This Chart Shows a "Startling" View of Complacency

10/15/2019 5:00 am EST


Alan Newman

Founder, Crosscurrents Publications, LLC

Nothing has occurred to alter our forecast of a huge bear market to come and our long standing bear market target low of Dow 14,719, approximately 45% down from here. Stocks remain massively overvalued, warns Alan Newman, editor of Crosscurrents

The only change we admit to is the following; the mania underway has been driven by professionals, not individual investors ("the public"). 

The public has been looking for the exits since the 2009 debacle and given the size of the Baby Boomer segment of our population, it is clear they are no longer providing anywhere near the sponsorship they provided in the past. 

As recently as 2010, Boomers represented about one-quarter of the population but time has taken a toll and Boomers are now perhaps only 20%-22%.

Investors traditionally turn to safer investments as they age and we see this trend in mutual fund inflows. Over the last ten years, domestic equity funds have suffered $1.5 trillion in outflows.  

So, how do prices remain at these levels? We see an astonishing parallel to the "Nifty Fifty" era, when Groupthink ruled, taking stocks to ridiculous valuations. The broad market peaked in 1968, fully four years before the ultimate high in January 1973.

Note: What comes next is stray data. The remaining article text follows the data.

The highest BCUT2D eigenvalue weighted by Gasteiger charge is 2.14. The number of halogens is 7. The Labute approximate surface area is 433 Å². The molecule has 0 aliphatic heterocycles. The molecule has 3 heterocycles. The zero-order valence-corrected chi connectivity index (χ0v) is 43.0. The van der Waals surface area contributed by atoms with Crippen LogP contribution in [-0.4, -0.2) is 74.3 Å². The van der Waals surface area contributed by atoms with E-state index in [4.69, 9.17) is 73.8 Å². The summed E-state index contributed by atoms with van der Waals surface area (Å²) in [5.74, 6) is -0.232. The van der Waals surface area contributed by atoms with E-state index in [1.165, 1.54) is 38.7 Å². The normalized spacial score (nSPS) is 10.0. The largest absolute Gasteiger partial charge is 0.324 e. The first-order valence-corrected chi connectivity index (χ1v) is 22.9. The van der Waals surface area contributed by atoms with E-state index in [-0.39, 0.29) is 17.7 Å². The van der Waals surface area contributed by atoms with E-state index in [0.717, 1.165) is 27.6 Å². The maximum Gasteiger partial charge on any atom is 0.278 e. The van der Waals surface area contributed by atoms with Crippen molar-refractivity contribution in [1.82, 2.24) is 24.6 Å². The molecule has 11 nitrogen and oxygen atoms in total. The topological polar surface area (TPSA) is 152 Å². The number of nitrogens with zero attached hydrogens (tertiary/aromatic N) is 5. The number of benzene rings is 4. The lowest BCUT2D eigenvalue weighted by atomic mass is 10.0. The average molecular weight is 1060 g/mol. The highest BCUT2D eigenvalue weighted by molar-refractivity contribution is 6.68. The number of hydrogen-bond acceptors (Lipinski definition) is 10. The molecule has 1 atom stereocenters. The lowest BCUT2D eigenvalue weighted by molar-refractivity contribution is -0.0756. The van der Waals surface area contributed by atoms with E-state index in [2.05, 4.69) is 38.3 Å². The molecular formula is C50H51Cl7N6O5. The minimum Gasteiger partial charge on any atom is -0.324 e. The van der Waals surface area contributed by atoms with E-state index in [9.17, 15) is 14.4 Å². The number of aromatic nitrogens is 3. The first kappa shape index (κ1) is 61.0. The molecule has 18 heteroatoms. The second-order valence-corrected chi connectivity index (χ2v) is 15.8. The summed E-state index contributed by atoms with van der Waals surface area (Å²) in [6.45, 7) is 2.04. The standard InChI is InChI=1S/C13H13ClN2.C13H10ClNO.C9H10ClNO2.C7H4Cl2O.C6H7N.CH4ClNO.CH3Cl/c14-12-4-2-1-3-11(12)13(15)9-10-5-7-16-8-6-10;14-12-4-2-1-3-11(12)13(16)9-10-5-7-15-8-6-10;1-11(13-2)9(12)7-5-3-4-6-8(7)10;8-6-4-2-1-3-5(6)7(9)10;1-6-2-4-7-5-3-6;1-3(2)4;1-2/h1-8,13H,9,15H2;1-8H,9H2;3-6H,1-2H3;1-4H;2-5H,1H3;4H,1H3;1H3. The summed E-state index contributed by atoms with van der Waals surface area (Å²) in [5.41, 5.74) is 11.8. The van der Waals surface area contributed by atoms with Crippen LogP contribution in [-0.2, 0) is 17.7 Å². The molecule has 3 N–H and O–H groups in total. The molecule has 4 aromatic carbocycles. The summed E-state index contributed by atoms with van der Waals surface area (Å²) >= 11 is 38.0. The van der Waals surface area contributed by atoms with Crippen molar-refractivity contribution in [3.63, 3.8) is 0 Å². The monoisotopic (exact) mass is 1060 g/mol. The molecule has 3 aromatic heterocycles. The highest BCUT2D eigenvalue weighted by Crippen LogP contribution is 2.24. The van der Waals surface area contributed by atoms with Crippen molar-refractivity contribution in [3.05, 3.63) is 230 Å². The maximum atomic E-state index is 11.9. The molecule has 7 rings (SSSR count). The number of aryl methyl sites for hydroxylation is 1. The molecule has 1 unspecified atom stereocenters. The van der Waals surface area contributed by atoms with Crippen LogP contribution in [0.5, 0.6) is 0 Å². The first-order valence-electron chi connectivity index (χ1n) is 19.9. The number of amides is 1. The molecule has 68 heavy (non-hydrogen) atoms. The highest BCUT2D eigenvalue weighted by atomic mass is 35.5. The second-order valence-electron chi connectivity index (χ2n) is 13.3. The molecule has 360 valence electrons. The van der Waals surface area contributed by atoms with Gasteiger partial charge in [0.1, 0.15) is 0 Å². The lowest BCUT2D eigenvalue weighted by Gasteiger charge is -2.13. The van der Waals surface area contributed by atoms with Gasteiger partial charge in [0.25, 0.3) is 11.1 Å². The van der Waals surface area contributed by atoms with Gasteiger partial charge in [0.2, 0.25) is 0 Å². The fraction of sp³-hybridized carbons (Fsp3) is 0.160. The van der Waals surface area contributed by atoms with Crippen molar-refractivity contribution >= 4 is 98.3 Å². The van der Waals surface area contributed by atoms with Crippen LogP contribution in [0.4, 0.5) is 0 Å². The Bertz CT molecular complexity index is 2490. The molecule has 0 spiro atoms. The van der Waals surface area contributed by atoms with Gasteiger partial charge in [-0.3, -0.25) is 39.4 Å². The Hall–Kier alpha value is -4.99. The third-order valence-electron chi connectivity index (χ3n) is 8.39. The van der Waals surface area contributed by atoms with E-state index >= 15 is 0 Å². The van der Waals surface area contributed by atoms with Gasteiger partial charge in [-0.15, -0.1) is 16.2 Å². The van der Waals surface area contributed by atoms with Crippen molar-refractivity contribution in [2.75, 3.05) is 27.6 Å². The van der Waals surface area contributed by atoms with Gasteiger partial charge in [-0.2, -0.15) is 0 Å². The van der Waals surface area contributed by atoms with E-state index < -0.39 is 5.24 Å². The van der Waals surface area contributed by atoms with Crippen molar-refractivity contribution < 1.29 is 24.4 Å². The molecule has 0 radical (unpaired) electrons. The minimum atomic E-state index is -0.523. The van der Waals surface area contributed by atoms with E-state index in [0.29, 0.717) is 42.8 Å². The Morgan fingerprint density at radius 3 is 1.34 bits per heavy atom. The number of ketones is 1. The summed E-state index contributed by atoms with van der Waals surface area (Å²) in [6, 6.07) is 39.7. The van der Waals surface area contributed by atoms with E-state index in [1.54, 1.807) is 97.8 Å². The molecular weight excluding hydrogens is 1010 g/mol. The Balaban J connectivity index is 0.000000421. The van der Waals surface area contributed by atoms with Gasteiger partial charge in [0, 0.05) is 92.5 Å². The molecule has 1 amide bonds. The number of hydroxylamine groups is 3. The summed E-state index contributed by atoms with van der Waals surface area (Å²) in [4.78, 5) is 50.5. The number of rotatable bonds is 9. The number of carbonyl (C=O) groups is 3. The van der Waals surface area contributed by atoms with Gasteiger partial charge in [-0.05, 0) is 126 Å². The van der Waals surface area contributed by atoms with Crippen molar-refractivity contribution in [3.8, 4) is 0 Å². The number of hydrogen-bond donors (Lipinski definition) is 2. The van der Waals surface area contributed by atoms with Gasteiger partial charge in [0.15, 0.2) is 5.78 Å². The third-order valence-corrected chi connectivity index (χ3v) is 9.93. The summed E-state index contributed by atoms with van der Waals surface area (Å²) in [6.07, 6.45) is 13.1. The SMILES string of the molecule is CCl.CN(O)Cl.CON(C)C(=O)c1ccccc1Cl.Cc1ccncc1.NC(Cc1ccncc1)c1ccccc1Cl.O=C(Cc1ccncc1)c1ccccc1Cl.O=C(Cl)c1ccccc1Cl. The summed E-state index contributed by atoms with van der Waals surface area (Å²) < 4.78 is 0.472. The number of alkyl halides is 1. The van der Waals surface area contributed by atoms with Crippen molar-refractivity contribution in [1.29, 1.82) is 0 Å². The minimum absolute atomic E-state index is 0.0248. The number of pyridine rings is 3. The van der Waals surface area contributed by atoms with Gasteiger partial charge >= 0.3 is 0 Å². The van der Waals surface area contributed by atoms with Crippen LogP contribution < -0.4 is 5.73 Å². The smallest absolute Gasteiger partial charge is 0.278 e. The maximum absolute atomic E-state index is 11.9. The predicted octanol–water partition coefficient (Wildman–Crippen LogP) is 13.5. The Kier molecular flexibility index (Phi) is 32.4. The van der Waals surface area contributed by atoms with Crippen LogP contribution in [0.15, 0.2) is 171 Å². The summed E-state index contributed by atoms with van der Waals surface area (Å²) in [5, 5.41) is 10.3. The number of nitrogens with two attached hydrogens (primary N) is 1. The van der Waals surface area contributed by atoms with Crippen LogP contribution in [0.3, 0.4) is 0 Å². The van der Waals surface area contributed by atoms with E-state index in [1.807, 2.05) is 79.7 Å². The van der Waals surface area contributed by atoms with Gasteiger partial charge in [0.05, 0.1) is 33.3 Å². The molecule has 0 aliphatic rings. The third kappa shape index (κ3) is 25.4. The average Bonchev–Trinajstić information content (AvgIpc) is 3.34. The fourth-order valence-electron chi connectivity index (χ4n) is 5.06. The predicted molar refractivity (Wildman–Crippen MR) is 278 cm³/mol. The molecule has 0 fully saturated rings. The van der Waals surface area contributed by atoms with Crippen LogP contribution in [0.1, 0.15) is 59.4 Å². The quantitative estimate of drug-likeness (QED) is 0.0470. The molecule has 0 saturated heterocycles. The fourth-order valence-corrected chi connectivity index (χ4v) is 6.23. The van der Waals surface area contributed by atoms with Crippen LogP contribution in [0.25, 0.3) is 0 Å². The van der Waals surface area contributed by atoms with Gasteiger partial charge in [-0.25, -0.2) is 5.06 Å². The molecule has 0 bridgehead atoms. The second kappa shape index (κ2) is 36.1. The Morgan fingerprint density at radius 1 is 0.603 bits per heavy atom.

Over the next two years, prices were cut in half. At that time, Groupthink allowed no other views — there were simply too many stocks labeled as "one decision" only. Buy. As a result, complacency was universal. 

We have a similar situation in place today. This chart illustrates a startling perspective of complacency. Since May 17, 2017, there has not been one instance of outright fear or panic for Nasdaq. 


There was a long period of complacency into the 2000 tech mania peak, which was followed by stocks falling 50% over two years. 

Although our highlighted period between 2005-2010 on our chart was not immediately followed by a significant decline, prices were far lower a few years later into the 2009 bottom. The 2015 instance was followed by a decline of nearly 20%, just missing the so-called official definition on a bear market. 

The current period of complacency has lasted 597 sessions, as far as we know, the longest such period in the history of Nasdaq.

For confirmation, the latest numbers from the Investors Intelligence of investment advisors shows bulls over 55% and bears down below 17%. Both are at extremes and infer a top of consequence could very well be at hand. 

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